Wednesday, 16 March 2022

AM — Cabinet sees budget deficit widening — and announces smart investment incentives for green and emerging industries



Good morning, wonderful people, and welcome to almost-THURSDAY, which longtime readers know is how we prefer to think of the day normals call “Wednesday.”

THE BIG NEWS TODAY has to be the ongoing policy maturity the Madbouly government is showing in what are indeed “very challenging times” (to recycle a crazily overused corporate euphemism that makes us miserable every time we read it). Vice Minister of Finance Ahmed Kouchouk was out yesterday noting that the ministry is revising the budget deficit target in light of a hit to the commodities line item and ministers have given the green light to price caps on unsubsidized baladi bread. We hate price controls almost as much as we do subsidies, but this is common sense in light of what’s happening now. Ministers should go a step further and make clear that there’s a sunset clause for the price caps.

Ministers are also showing more willingness to deploy smart incentives. Measures expected “within hours” (we’re as tired of that phrase as we are of “very challenging times”) will give farmers incentives to plant more wheat — with a corresponding requirement they sell more of their harvest to the state.

And looking beyond the current crisis, Cabinet announced a series of on-point incentives to drive investment in the green economy as well as other priority sectors including artificial intelligence, education, and localizing industry. More of this, please.

^^ We have chapter and verse on all of this and more in this morning’s news well, below.


An African Development Bank (AfDB) delegation is in town to talk COP 27. Led by VP Kevin Kariuki, the team is holding talks with several ministers to discuss our preparations for the climate summit, which will take place in Sharm El Sheikh in November. Foreign Minister Sameh Shoukry (who is double-hatted as president of COP 27), International Cooperation Minister Rania Al Mashat, Environment Minister Yasmine Fouad, and Electricity Minister Mohamed Shaker are all meeting with the delegation to discuss how the bank can assist the government with its preparations. The visit wraps up tomorrow.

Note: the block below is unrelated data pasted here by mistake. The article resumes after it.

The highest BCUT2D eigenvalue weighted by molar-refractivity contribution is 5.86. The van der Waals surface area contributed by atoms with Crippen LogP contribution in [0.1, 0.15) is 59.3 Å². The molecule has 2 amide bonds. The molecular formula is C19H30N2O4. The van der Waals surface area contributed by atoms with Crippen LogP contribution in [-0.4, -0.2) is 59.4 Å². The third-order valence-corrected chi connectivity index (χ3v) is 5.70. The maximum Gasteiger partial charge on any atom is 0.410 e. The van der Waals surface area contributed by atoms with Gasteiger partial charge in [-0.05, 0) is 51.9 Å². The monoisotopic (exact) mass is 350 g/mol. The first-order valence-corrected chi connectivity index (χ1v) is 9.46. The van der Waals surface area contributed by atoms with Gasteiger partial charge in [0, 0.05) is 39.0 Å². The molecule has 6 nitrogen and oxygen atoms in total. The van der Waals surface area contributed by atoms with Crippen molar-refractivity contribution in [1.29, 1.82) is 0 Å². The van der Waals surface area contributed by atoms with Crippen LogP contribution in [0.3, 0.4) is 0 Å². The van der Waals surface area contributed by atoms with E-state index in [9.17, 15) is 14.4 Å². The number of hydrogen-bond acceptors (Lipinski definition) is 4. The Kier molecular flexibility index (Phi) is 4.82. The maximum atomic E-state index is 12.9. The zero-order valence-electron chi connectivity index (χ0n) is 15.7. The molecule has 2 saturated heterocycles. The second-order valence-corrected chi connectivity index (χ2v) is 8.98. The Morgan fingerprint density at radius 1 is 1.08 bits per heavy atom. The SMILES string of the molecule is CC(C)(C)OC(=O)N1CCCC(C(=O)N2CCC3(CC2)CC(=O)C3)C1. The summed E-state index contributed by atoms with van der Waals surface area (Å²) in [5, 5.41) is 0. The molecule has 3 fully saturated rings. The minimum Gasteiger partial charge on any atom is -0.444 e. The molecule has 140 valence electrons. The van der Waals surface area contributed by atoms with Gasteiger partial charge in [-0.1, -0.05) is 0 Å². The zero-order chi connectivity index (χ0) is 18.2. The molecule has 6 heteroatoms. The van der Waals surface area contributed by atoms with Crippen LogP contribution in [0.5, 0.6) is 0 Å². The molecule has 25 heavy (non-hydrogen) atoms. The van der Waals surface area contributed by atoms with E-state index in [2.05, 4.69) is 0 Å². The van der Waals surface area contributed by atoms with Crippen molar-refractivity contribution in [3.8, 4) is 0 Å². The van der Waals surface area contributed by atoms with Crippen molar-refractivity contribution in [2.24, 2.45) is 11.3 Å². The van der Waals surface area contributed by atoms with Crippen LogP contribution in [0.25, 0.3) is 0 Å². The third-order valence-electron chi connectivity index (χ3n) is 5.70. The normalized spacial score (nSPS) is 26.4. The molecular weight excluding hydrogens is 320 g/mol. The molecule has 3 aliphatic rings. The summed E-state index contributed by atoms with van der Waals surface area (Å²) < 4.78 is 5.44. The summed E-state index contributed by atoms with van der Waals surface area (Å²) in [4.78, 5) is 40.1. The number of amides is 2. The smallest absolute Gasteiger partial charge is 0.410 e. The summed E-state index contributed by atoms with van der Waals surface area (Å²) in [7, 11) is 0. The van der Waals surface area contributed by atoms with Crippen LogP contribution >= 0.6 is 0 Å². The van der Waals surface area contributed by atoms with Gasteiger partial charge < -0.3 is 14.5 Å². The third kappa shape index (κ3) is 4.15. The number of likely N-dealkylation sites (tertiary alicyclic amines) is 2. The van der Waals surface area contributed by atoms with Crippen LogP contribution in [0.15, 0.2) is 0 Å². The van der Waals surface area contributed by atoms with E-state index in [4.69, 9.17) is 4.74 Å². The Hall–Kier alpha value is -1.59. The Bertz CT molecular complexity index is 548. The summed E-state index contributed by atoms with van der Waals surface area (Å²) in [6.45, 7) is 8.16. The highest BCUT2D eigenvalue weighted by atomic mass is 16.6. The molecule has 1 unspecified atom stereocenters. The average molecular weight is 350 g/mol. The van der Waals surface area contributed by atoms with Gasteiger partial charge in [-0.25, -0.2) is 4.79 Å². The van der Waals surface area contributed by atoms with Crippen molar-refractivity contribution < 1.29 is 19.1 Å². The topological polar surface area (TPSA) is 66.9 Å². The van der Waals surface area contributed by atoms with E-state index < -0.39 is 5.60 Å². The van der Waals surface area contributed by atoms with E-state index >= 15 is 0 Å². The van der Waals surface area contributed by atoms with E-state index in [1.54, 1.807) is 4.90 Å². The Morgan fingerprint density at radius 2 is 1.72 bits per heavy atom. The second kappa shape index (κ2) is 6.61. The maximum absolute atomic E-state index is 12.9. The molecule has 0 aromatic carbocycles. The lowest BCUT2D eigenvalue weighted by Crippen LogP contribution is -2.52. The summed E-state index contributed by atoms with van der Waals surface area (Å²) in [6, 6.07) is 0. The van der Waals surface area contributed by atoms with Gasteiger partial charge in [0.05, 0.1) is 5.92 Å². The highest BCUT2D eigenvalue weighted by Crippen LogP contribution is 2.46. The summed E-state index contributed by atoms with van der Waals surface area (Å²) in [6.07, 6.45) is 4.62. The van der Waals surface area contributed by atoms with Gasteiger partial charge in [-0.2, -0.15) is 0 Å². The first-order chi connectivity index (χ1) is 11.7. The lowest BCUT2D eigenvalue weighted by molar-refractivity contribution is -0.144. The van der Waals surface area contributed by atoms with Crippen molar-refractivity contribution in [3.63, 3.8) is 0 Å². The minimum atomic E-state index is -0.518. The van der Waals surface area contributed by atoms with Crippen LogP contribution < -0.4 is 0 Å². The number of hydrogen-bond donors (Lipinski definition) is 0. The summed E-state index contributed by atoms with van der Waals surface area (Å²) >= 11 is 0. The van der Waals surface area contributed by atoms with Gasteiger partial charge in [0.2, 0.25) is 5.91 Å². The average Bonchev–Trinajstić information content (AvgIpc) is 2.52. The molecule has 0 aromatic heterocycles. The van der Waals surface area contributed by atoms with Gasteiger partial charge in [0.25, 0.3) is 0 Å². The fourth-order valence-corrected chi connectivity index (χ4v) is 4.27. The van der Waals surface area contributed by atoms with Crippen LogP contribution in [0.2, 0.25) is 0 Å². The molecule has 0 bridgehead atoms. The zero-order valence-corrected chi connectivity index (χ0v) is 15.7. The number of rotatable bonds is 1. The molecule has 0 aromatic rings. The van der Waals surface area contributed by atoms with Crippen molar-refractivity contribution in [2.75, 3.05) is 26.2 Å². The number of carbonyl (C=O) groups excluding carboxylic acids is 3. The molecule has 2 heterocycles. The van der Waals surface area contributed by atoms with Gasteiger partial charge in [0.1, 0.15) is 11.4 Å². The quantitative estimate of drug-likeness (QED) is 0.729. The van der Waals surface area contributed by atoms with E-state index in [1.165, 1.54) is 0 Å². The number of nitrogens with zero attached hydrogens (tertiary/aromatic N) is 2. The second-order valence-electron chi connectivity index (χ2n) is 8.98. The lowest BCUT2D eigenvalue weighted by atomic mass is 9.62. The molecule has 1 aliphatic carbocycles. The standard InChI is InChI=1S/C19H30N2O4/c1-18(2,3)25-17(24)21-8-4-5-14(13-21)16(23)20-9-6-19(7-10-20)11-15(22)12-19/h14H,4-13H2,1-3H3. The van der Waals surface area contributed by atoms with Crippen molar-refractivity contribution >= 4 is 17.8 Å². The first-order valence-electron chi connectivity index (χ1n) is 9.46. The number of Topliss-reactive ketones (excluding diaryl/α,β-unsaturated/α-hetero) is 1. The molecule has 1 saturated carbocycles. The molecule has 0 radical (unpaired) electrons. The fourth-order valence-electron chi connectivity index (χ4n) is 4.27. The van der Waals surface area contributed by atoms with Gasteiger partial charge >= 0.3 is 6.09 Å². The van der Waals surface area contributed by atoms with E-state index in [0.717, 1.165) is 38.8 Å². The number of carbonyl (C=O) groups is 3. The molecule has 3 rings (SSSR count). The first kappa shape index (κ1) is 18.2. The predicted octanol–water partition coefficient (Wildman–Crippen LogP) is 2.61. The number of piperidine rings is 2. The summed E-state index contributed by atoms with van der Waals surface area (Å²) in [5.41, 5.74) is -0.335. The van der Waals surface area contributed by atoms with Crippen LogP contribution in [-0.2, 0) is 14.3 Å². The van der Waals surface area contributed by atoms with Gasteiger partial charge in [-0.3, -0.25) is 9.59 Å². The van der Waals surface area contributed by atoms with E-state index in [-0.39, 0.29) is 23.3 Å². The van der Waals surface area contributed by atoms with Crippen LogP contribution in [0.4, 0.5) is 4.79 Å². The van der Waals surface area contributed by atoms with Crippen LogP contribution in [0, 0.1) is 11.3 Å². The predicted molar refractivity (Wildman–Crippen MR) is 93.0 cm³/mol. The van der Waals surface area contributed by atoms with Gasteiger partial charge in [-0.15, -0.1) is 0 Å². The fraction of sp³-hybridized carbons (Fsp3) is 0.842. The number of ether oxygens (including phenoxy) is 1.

Also from the AfDB: The development bank plans to invest USD 1 bn to boost wheat production in African countries, noting that much of the continent is heavily reliant on imports from Russia and Ukraine, Bloomberg reports. AfDB will channel the money into “climate-resilient technologies” that will help 40 mn farmers on the continent raise their output of wheat and other crops, the bank’s president, Akinwumi Adesina, told the business news information service.

It’s Fed decision day: The Federal Reserve will end its two-day meeting to review interest rates today and is expected to kick off its long-signposted tightening cycle with a 25-bps hike. The market previously anticipated the central bank to go bigger and raise interest rates by 50 bps, but now expects the uncertainties triggered by the conflict in Ukraine to have changed its calculations. Look for an announcement this evening, Cairo time.

The Central Bank of Egypt will hold its policy meeting next week on Thursday, 24 March, and analysts are increasingly expecting policymakers to raise rates in response to surging global inflation.

Are the Saudis really serious about ditching the petrodollar in favor of the yuan? Analysts tell Bloomberg that talks between Riyadh and Beijing to sell some of its oil in yuan is more about geopolitical posturing than a serious reconfiguration of how global oil is traded. “I don’t know if it is really real,” said one strategist. “It happens at a moment when the geopolitical order is moving. The Saudis are trying to play with what they can. It is just a signal sent to the US they want more consideration.” US-Saudi relations deteriorated with the election of Joe Biden as president, who described it as a “pariah state” during his election campaign. Riyadh reportedly refused to take Biden’s phone call last week as his administration accelerates its pursuit of a nuclear agreement with Iran.


Swvl is on course to hit the Nasdaq on 31 March: Egyptian mass transportation firm Swvl will go public on the Nasdaq “on or around the 31 March” should the shareholders of its SPAC, Queen’s Gambit Growth Capital, approve the listing in a meeting on 30 March, the company said in a statement (pdf) confirming that the merger has received the greenlight from US regulators. The company will list 35% of its shares on the tech-heavy exchange following a merger with Queen’s Gambit, and will trade under the tickers “SWVL.”